Writing is undoubtedly one of the most difficult fields to venture into and that is why someone who has faced several dismissals of his or her articles and perhaps manuscripts will readily agree that writing is a field where many are called but few are chosen. Inspiring Writing in Art and Design: Taking a Line for a Write, a new book by Pat Francis and published by Intellect Books of the UK and the USA in 2009, is likely to not only teach writing skills but also inspire confidence in any one aspiring to write. BETHSHEBA ACHITSA writes.
“This is a practical book. It does not dwell too long on theories behind why something is, or how something works,” Dr Francis says in the introduction to the 296-page book that promises to tell a story that is playful, provocative, elusive, illusive, melancholic, delightful, irrational and logical.
Inspiring Writing in Art and Design: Taking a Line for a Write is split into three sections with the first delving into ideas and inspirations behind writing while the second part engages the reader through simple exercises that offer practical ideas of developing specific areas of writing; the final segment shows some examples that are meant to give the reader further ideas and reflections on process, principles and practice of writing.
The emphasis on starting many of the writing activities with issues of feeling and exploring two and three dimensional objects is to inspire thoughts and questions and to engage with the materiality of writing.
Writing is always about communication and therefore the writing process parallels the stages of working in many of the arts. The practice is a reflection and a constant adjustment backed by research and involves exploring points of view, rehearsal, focusing and refocusing.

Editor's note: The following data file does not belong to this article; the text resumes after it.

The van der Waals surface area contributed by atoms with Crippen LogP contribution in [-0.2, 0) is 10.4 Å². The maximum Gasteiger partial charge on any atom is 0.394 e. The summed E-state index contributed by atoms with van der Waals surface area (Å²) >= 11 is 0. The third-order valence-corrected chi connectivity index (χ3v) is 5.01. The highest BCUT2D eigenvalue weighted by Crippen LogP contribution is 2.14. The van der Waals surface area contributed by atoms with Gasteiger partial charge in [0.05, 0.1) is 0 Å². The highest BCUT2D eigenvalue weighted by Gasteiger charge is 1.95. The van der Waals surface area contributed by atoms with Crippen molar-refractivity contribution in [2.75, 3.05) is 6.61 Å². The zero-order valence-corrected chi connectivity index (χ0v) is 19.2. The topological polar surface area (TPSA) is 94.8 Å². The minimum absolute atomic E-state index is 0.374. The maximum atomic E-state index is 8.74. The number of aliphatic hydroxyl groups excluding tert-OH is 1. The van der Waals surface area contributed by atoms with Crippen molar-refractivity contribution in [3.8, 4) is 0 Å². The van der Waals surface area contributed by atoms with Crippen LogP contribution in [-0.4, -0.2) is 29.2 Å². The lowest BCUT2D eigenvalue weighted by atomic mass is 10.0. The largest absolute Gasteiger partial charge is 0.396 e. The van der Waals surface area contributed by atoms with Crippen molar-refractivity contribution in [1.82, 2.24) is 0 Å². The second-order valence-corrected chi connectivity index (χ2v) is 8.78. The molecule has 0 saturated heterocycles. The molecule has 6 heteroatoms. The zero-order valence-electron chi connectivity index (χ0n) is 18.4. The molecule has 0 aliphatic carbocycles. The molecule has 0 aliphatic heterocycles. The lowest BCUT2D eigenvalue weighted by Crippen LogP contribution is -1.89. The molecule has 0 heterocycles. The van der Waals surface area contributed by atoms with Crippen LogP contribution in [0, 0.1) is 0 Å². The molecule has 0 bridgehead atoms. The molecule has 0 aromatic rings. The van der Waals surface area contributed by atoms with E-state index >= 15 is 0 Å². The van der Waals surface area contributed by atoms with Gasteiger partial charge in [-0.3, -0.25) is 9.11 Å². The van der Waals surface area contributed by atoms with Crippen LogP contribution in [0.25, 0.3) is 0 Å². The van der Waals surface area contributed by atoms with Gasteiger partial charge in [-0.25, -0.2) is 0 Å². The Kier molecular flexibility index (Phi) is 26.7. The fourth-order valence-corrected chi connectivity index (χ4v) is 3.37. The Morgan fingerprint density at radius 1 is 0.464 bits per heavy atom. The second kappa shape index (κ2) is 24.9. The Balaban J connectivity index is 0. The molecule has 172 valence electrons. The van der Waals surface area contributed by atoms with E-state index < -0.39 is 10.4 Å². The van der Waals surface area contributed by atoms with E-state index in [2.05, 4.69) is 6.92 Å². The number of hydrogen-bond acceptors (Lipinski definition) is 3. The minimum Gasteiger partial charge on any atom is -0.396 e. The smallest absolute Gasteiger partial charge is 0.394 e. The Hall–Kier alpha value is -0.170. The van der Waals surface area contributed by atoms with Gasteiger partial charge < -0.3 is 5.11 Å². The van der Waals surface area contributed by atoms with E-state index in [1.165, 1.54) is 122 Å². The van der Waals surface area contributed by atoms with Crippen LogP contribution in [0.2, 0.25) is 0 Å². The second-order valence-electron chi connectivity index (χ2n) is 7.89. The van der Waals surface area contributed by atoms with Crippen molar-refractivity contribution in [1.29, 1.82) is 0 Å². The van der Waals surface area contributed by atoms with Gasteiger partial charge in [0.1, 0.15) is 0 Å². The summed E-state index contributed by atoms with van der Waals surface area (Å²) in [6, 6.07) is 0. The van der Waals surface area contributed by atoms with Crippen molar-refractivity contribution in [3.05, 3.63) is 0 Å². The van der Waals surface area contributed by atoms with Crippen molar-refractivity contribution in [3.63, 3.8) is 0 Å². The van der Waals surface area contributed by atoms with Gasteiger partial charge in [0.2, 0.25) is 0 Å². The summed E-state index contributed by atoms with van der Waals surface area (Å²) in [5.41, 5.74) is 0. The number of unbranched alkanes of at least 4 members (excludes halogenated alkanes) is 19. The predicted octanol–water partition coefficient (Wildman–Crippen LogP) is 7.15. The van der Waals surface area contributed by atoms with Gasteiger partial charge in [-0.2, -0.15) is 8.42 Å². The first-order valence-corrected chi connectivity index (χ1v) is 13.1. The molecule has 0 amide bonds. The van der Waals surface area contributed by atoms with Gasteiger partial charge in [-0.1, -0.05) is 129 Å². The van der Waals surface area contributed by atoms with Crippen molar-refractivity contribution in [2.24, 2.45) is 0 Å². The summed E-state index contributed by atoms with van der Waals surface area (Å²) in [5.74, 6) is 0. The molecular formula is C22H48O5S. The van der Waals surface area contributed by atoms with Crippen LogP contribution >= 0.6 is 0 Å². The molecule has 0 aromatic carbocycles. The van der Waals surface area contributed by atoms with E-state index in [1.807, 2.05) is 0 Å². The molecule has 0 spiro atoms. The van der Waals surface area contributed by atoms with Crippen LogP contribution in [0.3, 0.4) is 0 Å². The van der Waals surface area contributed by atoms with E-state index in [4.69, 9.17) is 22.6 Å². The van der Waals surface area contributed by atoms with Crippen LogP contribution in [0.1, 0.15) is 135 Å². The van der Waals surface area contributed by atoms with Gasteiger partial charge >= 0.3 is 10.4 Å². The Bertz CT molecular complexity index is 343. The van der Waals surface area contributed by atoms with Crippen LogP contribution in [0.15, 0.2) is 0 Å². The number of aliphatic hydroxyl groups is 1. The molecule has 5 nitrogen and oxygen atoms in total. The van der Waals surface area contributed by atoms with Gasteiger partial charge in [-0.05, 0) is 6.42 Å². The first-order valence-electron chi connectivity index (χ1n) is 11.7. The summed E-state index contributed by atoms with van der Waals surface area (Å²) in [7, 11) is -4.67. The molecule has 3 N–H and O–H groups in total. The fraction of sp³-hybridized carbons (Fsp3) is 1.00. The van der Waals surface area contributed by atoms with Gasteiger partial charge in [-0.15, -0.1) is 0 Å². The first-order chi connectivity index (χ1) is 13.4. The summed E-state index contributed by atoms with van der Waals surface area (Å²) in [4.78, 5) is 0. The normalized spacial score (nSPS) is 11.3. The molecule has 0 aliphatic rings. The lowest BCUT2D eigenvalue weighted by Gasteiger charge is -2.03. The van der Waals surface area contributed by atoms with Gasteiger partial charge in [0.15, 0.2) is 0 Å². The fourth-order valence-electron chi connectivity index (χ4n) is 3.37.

Readers might feel rather disappointed as they read on as the book mainly serves as a reminder about the various language techniques that will make their writing more interesting. The analyses of the writing techniques may be appropriate to any writer but in a book that has promised to uplift the morale of many disgruntled writers it may have little impact as this is more of a reminder of what many have learnt at both lower and higher institutions of learning.
Perhaps what one needs to understand is what kind of writing is expected in art and design before knowing how to engage the reader. Faced with various tasks ranging from writing of reviews, reports, press releases and other writing it would have been essential for her to focus on what makes such writing more acceptable to the reader other than the language used.
Inspiring Writing in Art and Design has mainly focused on reminding readers what may already be known by most writers only that few take into account some of these points which makes their writing appear to boring and less appealing to editors and other readers who get to read such material.
In her introduction Dr Francis states that writing is a process backed up by research which perhaps is the best way of developing the content for any writing. She should have insisted on writers acquiring the necessary content for any given writing; which perhaps is the reason behind why many pieces of writing are rejected.
Irrespective of the more common factors that may seem to take too lightly the ideas on inspiring writing as put forward by Francis, her book is all the more important to anyone who is always ready to learn as the practical exercises that are found in the second segment make the book both educative and engaging.
In agreement with the author’s sentiments, it is true to note that though many books have been published to help with writing essays, improving writing skills and writing for college and university, most are geared for subjects rather than the creative arts. Therefore their advice is not always relevant to art and design practitioners. Most of these publications assume that the student is already confident in writing and therefore complicated; there are others which teach rules while the creative spirit withers.
All in all, Inspiring Writing in Art and Design: Taking a Line for a Write does not make one a confident writer though it targets those who fear writing as well as those looking for new approaches in their work. And as the writer promises to have another volume of the book it may be worth for her to discover the various difficulties that hinder most writers in order to come up with a book that will eventually develop the confidence of many writers. Nevertheless the book offers a list of other reference books which will assist the reader into more inspiring writing.